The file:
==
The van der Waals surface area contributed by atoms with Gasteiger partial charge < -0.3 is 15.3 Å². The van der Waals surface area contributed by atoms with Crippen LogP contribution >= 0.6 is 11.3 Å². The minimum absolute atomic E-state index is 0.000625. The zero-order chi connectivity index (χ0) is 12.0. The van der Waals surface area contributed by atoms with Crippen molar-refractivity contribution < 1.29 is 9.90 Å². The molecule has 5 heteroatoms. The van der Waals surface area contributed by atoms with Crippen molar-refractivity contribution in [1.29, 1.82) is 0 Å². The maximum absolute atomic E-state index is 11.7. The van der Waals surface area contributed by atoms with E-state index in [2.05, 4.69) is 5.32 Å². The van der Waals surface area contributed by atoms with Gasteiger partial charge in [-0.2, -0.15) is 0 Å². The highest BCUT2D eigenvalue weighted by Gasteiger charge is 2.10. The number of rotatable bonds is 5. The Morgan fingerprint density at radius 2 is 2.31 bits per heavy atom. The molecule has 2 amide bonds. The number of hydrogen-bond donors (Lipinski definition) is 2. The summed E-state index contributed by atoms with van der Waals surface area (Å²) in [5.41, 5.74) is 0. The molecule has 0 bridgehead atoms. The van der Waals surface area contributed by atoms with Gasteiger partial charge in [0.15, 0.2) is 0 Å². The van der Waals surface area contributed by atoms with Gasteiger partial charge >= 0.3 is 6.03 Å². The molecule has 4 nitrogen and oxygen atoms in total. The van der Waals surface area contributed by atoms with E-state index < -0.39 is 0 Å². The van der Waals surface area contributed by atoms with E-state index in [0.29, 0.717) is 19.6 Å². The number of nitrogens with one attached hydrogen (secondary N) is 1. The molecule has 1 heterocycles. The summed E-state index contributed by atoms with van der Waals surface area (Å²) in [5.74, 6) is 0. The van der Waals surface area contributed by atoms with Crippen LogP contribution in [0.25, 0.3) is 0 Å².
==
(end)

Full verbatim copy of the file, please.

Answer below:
The van der Waals surface area contributed by atoms with Gasteiger partial charge < -0.3 is 15.3 Å². The van der Waals surface area contributed by atoms with Crippen LogP contribution >= 0.6 is 11.3 Å². The minimum absolute atomic E-state index is 0.000625. The zero-order chi connectivity index (χ0) is 12.0. The van der Waals surface area contributed by atoms with Crippen molar-refractivity contribution < 1.29 is 9.90 Å². The molecule has 5 heteroatoms. The van der Waals surface area contributed by atoms with Crippen molar-refractivity contribution in [1.29, 1.82) is 0 Å². The maximum absolute atomic E-state index is 11.7. The van der Waals surface area contributed by atoms with E-state index in [2.05, 4.69) is 5.32 Å². The van der Waals surface area contributed by atoms with Gasteiger partial charge in [-0.2, -0.15) is 0 Å². The highest BCUT2D eigenvalue weighted by Gasteiger charge is 2.10. The number of rotatable bonds is 5. The Morgan fingerprint density at radius 2 is 2.31 bits per heavy atom. The molecule has 2 amide bonds. The number of hydrogen-bond donors (Lipinski definition) is 2. The summed E-state index contributed by atoms with van der Waals surface area (Å²) in [5.41, 5.74) is 0. The molecule has 0 bridgehead atoms. The van der Waals surface area contributed by atoms with Gasteiger partial charge in [0.15, 0.2) is 0 Å². The van der Waals surface area contributed by atoms with Gasteiger partial charge >= 0.3 is 6.03 Å². The molecule has 4 nitrogen and oxygen atoms in total. The van der Waals surface area contributed by atoms with E-state index < -0.39 is 0 Å². The van der Waals surface area contributed by atoms with E-state index in [0.29, 0.717) is 19.6 Å². The number of nitrogens with one attached hydrogen (secondary N) is 1. The molecule has 1 heterocycles. The summed E-state index contributed by atoms with van der Waals surface area (Å²) in [5.74, 6) is 0. The van der Waals surface area contributed by atoms with Crippen LogP contribution in [0.25, 0.3) is 0 Å².